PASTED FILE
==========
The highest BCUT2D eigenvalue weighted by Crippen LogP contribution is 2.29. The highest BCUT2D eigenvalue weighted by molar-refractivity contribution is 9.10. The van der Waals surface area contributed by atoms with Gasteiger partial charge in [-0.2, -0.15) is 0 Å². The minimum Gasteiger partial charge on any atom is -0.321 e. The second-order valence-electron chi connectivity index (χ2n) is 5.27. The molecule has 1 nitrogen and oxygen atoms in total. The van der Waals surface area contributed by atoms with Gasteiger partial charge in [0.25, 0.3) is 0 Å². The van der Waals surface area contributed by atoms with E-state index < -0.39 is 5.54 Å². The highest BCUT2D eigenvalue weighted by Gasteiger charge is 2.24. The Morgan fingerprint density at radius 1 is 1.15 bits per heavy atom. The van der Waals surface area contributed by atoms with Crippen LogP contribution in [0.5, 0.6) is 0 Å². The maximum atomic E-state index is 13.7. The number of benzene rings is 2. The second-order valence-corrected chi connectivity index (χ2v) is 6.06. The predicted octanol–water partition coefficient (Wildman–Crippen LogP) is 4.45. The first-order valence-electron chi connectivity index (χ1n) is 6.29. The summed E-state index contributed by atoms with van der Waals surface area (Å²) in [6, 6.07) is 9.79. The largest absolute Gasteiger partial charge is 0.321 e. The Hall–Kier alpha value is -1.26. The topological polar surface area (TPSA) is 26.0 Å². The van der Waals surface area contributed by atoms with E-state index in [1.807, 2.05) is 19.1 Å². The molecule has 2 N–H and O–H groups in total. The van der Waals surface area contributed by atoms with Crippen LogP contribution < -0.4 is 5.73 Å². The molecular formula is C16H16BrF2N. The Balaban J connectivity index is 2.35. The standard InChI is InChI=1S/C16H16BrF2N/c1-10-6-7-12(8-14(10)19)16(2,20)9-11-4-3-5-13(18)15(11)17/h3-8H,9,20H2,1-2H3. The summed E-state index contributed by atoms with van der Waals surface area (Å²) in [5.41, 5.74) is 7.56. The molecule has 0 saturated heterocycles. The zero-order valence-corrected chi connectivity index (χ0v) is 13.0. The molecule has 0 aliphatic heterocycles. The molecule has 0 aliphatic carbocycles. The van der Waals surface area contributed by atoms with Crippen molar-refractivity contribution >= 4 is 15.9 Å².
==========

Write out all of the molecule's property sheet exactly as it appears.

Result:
The highest BCUT2D eigenvalue weighted by Crippen LogP contribution is 2.29. The highest BCUT2D eigenvalue weighted by molar-refractivity contribution is 9.10. The van der Waals surface area contributed by atoms with Gasteiger partial charge in [-0.2, -0.15) is 0 Å². The minimum Gasteiger partial charge on any atom is -0.321 e. The second-order valence-electron chi connectivity index (χ2n) is 5.27. The molecule has 1 nitrogen and oxygen atoms in total. The van der Waals surface area contributed by atoms with Gasteiger partial charge in [0.25, 0.3) is 0 Å². The van der Waals surface area contributed by atoms with E-state index < -0.39 is 5.54 Å². The highest BCUT2D eigenvalue weighted by Gasteiger charge is 2.24. The Morgan fingerprint density at radius 1 is 1.15 bits per heavy atom. The van der Waals surface area contributed by atoms with Crippen LogP contribution in [0.5, 0.6) is 0 Å². The maximum atomic E-state index is 13.7. The number of benzene rings is 2. The second-order valence-corrected chi connectivity index (χ2v) is 6.06. The predicted octanol–water partition coefficient (Wildman–Crippen LogP) is 4.45. The first-order valence-electron chi connectivity index (χ1n) is 6.29. The summed E-state index contributed by atoms with van der Waals surface area (Å²) in [6, 6.07) is 9.79. The largest absolute Gasteiger partial charge is 0.321 e. The Hall–Kier alpha value is -1.26. The topological polar surface area (TPSA) is 26.0 Å². The van der Waals surface area contributed by atoms with E-state index in [1.807, 2.05) is 19.1 Å². The molecule has 2 N–H and O–H groups in total. The van der Waals surface area contributed by atoms with Crippen LogP contribution < -0.4 is 5.73 Å². The molecular formula is C16H16BrF2N. The Balaban J connectivity index is 2.35. The standard InChI is InChI=1S/C16H16BrF2N/c1-10-6-7-12(8-14(10)19)16(2,20)9-11-4-3-5-13(18)15(11)17/h3-8H,9,20H2,1-2H3. The summed E-state index contributed by atoms with van der Waals surface area (Å²) in [5.41, 5.74) is 7.56. The molecule has 0 saturated heterocycles. The zero-order valence-corrected chi connectivity index (χ0v) is 13.0. The molecule has 0 aliphatic heterocycles. The molecule has 0 aliphatic carbocycles. The van der Waals surface area contributed by atoms with Crippen molar-refractivity contribution >= 4 is 15.9 Å².